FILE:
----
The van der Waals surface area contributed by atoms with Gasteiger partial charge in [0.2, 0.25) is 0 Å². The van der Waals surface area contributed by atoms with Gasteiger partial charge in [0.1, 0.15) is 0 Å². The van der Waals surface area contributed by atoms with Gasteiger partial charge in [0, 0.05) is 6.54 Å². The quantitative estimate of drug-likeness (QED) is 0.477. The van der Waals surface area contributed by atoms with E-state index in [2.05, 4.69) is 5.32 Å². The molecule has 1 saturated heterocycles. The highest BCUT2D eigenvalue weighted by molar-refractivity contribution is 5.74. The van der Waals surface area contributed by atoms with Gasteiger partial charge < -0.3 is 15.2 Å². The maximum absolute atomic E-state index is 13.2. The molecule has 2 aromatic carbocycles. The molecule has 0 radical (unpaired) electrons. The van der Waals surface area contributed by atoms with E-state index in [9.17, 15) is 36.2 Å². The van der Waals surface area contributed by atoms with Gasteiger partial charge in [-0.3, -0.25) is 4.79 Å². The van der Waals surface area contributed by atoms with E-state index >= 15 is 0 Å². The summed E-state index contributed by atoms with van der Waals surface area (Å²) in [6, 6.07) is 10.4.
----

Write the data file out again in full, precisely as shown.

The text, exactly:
The van der Waals surface area contributed by atoms with Gasteiger partial charge in [0.2, 0.25) is 0 Å². The van der Waals surface area contributed by atoms with Gasteiger partial charge in [0.1, 0.15) is 0 Å². The van der Waals surface area contributed by atoms with Gasteiger partial charge in [0, 0.05) is 6.54 Å². The quantitative estimate of drug-likeness (QED) is 0.477. The van der Waals surface area contributed by atoms with E-state index in [2.05, 4.69) is 5.32 Å². The molecule has 1 saturated heterocycles. The highest BCUT2D eigenvalue weighted by molar-refractivity contribution is 5.74. The van der Waals surface area contributed by atoms with Gasteiger partial charge < -0.3 is 15.2 Å². The maximum absolute atomic E-state index is 13.2. The molecule has 2 aromatic carbocycles. The molecule has 0 radical (unpaired) electrons. The van der Waals surface area contributed by atoms with E-state index in [9.17, 15) is 36.2 Å². The van der Waals surface area contributed by atoms with Gasteiger partial charge in [-0.3, -0.25) is 4.79 Å². The van der Waals surface area contributed by atoms with E-state index >= 15 is 0 Å². The summed E-state index contributed by atoms with van der Waals surface area (Å²) in [6, 6.07) is 10.4.